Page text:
A woman, identified as ZK, asked the Eastern Cape High Court (Mthatha) to declare the customary marriage entered into between her deceased father and her stepmother invalid on the grounds of non-compliance with the Recognition of Customary Marriages Act.

The Star reports that apart from the bride never being handed over, the daughter said the lobola negotiations were conducted by emissaries who were not members of her family.

The stepmother, on the other hand, said she was legally married to the deceased and her marriage had complied with all the requirements for a valid customary marriage.

The stepmother said she and the deceased had a long relationship before he had proposed marriage. Neither of them was declared mentally unsound, as had been suggested, she said.

The stepmother said lobolo was paid and everything was done according to the book. An amount of R10 000 was paid for two cows and later, an additional R25 000 before she was formally handed over.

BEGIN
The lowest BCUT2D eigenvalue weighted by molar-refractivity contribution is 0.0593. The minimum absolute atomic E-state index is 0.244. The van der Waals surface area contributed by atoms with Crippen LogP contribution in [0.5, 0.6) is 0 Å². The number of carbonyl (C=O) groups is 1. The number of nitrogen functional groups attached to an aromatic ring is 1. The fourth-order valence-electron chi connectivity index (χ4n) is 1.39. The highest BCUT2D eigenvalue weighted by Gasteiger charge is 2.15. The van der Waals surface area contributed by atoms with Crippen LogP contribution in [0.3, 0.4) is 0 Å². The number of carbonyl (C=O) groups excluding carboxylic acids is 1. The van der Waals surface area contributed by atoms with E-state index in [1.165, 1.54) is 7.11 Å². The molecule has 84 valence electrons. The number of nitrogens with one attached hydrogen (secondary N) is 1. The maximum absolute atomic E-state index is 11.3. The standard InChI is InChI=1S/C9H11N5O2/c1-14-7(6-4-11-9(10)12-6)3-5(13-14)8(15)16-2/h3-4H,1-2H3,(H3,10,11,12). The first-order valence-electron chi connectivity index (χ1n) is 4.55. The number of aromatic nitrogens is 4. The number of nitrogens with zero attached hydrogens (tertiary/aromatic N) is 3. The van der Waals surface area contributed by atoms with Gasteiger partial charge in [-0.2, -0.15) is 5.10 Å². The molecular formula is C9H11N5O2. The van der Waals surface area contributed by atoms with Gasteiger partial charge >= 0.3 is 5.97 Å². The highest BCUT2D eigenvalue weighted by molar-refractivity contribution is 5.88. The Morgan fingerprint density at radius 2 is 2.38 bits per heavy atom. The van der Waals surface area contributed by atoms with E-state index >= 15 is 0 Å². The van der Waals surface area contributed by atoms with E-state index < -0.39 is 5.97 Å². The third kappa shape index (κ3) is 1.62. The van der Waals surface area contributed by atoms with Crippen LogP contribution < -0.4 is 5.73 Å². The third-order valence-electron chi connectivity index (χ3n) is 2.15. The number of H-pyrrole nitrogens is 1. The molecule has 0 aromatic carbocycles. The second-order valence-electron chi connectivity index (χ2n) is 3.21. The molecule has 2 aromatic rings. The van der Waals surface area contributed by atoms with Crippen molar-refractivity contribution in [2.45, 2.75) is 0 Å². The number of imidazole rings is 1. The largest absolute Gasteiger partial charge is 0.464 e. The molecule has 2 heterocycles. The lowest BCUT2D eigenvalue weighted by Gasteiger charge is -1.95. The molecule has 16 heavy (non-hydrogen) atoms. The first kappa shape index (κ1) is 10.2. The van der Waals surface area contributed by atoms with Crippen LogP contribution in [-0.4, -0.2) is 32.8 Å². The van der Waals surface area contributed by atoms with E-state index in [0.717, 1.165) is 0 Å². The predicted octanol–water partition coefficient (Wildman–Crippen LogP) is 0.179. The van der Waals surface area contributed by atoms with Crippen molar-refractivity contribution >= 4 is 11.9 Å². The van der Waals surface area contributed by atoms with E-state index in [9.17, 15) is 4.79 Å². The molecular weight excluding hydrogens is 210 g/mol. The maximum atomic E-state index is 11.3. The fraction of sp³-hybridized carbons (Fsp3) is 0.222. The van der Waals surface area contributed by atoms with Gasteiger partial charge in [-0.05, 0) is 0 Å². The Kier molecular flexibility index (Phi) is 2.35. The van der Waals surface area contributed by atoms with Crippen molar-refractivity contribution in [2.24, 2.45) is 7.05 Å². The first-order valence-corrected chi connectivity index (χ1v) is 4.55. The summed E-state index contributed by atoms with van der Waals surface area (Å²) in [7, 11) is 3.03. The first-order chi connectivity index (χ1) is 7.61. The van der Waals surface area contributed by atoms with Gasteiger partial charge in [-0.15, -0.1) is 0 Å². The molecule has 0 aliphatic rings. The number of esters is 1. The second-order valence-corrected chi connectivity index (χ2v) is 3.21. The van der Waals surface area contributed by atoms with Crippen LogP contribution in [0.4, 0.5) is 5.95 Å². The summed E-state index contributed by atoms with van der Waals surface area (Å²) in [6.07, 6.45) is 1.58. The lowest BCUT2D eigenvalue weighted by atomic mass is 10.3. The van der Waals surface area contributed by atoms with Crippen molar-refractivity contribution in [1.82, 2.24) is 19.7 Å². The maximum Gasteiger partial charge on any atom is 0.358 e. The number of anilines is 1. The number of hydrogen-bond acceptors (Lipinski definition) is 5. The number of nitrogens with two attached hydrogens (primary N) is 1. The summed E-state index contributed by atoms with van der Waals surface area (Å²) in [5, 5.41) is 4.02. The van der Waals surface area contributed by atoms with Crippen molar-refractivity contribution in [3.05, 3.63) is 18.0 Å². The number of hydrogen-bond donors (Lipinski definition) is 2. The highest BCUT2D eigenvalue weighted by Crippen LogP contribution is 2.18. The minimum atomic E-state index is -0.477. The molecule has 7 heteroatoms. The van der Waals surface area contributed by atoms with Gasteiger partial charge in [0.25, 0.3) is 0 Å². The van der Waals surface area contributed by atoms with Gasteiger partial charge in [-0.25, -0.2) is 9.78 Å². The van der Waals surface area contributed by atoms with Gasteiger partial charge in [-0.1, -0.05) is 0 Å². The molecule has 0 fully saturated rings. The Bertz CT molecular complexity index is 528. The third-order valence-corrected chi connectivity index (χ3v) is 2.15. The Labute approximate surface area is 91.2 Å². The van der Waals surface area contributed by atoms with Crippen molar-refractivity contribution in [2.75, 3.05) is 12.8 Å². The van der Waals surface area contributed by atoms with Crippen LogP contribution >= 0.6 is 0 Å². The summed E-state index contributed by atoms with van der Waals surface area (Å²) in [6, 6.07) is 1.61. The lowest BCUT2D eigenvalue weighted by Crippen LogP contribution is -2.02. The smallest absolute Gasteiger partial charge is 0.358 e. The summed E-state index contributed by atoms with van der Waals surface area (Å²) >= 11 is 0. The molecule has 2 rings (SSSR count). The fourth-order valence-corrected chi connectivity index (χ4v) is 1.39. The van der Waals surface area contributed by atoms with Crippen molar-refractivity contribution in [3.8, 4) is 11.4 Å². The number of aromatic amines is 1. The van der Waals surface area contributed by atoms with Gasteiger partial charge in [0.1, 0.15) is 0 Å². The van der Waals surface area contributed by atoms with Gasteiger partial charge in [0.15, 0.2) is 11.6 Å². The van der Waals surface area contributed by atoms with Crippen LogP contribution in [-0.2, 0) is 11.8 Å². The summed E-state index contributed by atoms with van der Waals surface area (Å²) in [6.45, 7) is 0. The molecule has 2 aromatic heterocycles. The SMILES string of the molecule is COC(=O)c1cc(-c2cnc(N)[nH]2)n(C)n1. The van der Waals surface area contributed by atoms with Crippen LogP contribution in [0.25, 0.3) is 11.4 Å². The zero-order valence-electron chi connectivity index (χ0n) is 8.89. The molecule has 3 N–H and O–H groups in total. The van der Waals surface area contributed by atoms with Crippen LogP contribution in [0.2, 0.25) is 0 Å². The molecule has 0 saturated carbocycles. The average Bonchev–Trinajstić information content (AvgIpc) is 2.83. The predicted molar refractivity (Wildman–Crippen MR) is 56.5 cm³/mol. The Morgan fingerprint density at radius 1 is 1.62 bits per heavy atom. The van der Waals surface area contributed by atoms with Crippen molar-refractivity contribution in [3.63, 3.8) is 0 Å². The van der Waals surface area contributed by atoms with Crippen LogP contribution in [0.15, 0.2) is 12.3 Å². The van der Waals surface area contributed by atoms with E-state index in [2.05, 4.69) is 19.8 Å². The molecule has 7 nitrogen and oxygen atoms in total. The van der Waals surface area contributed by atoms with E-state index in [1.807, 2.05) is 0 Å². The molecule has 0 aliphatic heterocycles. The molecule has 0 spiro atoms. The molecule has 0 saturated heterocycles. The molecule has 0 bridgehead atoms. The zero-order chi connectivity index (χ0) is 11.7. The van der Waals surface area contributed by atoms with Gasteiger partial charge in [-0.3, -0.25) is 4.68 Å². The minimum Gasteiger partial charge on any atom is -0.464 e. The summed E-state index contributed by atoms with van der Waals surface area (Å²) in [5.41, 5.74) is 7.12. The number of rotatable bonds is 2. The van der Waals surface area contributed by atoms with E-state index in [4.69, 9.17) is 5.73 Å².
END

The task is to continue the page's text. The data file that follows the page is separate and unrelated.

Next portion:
Acting Judge M Motyesi said that under the legislation, the handing over of a bride in a customary marriage had not been formally set out as a requirement.

The judge said that one should also bear in mind that the envisaged ceremonial handing over in a customary marriage was ‘not akin to the off-loading of a cement bag from a truck and handed to a builder. In my view, the envisaged handover could take any form for as long as the final effect is to ensure that both the bridal and groom families have been made reasonably aware that the parties have concluded a customary marriage.’

The judge added that it would serve no purpose to deny recognition of a customary marriage of two adult consenting parties based on demanding strict adherence to some form of rituals and practices, reports The Star.

‘The day has come for an acceptance that a mere symbolic or constructive delivery of the bride is sufficient for confirming that a customary marriage was concluded...’

The judge turned down the application as he found that there was a valid customary marriage.

Full report in The Star